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Priory Hall residents concerned over Supreme Court appeal

Evacuees are worried that if Dublin City Council’s appeal is successful, they will be forced further into financial strife – and may even have to default on their mortgages.

Image: Sasko Lazarov/Photocall Ireland

RESIDENTS OF THE ill-fated Priory Hall complex are becoming increasingly worried about their financial situation as Dublin City Council appeals a High Court ruling in the Supreme Court.

Earlier today, the council asked the Supreme Court for an urgent appeal against a previous ruling which ordered it to pay the accommodation costs of the 240 evacuated residents, reports 98FM.

Residents remain evacuated from their 187 apartments, on the order of courts which had heard that the complex was a major fire risk. The council is currently covering the cost of the alternative accommodation in Dublin hotels and NAMA houses.

Graham Usher of the Priory Hall Residents Committee told TheJournal.ie that he is worried that a successful appeal by the council could plunge him – and other residents – further into financial strife.

“We will be forced to default on our mortgages, shut out from the banking system, condemned to live from week to week with no prospect to invest in our and our families futures. All we ask is that we, as tax-payers, are offered some protection from the greed and incompetence of others,” he said, adding that it was not the apartment owners’ choice to “turn to the State for help”.

The council has argued that the temporary housing for the Priory Hall residents has already cost €350,000. It is also worried that a precedent will be started that other developments in Dublin with similar safety issues will become their financial burden.

The council wants to ensure that there will be no hesitation in the future from local authorities to carry out similar evacuations if needed – and not be put off by the cost.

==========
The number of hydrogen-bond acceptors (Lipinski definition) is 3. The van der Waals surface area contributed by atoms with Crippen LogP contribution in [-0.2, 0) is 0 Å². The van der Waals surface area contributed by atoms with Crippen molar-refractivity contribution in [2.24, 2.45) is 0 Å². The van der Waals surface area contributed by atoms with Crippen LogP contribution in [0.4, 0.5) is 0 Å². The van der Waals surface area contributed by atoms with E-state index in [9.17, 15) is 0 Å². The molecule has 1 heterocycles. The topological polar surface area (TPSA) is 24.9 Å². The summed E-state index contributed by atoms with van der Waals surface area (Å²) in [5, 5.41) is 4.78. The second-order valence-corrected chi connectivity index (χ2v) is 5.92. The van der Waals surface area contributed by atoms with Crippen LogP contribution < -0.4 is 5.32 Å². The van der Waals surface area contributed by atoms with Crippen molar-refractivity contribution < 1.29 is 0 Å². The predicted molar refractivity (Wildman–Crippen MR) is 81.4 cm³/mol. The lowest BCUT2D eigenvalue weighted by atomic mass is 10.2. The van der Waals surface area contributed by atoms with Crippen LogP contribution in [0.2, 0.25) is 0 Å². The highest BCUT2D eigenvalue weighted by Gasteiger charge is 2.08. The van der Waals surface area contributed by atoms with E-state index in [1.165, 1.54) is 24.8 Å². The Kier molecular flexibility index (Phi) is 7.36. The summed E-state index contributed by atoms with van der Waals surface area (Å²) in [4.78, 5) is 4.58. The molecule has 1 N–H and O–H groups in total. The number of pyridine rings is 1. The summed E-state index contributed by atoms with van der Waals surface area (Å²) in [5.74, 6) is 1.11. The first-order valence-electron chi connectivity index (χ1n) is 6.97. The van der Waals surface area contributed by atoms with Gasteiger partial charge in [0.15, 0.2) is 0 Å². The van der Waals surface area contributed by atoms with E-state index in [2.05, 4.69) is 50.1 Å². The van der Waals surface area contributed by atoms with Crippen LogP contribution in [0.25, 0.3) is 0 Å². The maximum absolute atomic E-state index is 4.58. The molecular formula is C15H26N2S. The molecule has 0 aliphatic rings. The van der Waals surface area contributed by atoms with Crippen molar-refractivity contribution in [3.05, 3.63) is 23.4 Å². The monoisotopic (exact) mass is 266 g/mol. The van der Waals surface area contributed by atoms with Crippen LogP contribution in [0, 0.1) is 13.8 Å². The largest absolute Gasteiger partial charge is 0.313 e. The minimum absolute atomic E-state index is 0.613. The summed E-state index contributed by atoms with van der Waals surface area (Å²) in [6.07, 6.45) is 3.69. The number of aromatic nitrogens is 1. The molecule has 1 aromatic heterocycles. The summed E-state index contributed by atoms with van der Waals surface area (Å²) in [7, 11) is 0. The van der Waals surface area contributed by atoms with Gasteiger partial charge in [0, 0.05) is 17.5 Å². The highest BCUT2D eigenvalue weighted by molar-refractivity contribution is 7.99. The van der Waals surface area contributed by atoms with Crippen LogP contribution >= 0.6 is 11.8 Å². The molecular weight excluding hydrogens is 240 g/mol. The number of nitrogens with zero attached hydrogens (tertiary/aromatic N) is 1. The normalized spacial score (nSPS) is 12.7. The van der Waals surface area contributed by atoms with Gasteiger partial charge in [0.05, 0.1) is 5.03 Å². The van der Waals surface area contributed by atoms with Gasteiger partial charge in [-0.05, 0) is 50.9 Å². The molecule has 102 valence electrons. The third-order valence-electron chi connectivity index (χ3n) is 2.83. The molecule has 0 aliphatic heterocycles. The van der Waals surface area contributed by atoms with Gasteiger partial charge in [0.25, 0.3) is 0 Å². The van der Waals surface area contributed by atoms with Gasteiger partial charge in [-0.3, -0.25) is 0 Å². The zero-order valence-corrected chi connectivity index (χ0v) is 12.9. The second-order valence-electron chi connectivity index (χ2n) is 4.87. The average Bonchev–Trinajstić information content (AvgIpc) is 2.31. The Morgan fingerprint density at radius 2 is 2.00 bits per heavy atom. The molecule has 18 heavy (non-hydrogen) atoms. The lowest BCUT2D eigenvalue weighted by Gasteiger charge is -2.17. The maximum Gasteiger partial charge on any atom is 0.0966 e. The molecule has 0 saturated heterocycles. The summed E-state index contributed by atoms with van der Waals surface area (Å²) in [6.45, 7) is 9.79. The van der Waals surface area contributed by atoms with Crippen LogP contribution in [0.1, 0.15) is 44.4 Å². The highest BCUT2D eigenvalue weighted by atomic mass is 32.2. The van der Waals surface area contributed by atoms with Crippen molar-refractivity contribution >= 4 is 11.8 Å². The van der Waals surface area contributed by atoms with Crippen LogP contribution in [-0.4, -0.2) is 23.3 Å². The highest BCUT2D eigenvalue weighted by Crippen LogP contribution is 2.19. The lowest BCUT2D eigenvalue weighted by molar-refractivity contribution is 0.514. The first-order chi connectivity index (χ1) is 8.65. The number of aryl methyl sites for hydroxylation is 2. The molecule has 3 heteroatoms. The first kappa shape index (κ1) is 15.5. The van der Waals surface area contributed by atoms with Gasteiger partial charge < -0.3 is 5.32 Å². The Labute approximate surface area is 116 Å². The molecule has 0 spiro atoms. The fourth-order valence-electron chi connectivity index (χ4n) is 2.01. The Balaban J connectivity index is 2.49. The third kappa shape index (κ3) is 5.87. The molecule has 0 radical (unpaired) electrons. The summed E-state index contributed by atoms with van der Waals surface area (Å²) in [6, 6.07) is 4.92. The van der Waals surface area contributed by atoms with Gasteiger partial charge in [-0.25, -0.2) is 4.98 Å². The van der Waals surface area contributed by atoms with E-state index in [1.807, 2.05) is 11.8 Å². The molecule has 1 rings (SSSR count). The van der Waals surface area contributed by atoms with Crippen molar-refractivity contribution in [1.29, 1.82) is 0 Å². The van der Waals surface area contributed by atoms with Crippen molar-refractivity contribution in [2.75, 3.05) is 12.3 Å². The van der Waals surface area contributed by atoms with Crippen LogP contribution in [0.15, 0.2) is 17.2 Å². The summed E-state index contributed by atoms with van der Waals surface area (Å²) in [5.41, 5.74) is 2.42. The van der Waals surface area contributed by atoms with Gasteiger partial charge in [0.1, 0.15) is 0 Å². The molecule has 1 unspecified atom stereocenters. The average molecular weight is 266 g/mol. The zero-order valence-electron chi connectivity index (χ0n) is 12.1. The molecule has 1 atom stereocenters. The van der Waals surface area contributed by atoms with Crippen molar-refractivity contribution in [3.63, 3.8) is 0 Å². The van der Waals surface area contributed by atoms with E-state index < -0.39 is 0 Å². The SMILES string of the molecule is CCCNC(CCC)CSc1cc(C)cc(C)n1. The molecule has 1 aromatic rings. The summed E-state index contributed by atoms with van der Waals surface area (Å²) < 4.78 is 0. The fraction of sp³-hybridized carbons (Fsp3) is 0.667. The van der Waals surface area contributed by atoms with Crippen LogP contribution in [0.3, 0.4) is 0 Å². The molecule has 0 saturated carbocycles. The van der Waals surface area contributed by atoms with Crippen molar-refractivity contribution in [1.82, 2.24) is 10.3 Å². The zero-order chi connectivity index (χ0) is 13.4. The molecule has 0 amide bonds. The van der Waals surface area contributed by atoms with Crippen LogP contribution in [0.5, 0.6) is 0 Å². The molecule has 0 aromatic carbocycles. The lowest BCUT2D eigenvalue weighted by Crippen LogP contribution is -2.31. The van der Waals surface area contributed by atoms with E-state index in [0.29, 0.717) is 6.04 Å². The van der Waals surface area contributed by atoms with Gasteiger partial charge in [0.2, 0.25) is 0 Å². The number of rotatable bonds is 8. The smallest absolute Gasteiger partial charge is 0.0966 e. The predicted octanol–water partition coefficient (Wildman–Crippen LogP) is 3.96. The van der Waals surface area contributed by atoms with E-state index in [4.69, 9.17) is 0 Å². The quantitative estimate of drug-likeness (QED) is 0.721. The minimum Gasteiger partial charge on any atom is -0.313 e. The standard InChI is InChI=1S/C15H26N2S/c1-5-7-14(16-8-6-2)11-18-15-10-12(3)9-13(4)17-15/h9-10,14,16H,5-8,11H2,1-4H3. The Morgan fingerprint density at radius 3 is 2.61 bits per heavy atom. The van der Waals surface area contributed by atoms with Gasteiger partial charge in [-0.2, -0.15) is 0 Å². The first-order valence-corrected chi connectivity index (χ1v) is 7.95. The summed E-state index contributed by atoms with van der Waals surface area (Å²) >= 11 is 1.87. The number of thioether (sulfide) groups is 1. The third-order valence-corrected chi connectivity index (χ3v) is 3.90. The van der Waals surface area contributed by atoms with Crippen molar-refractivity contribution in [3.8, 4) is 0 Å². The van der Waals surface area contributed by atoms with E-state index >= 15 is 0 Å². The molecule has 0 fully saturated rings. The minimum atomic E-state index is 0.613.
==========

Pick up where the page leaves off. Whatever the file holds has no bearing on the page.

The residents association expressed its incredulity at the argument, stating it is “reprehensible that any local authority would even suggest that they might hesitate in bringing such an order due to consideration of cost rather than protection of human life”.

The dire circumstances that the residents of Priory Hall find ourselves in are not of our making. They are the inevitable consequence of a rogue builder, a Government who implemented a lax system of self-certification, whilst having inadequate oversight to protect the homeowner and a local authority who could not or would not use the powers of inspection and enforcement available to them.”

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Other residents have previously told TheJournal.ie that they fear they could be left homeless for Christmas as they could not afford to pay extra rent and continue to service their mortgages.

According to The Irish Times, Chief Justice Susan Denham told lawyers for the residents that they could make submissions on the appeal.

Last week, the complex’s developer Thomas McFeely won a reprieve against the High Court’s three-month prison sentence and €1 million fine.

More: Minister for Environment refuses to meet Priory Hall residents>

Read more: Priory Hall developer granted stay on three-month sentence>

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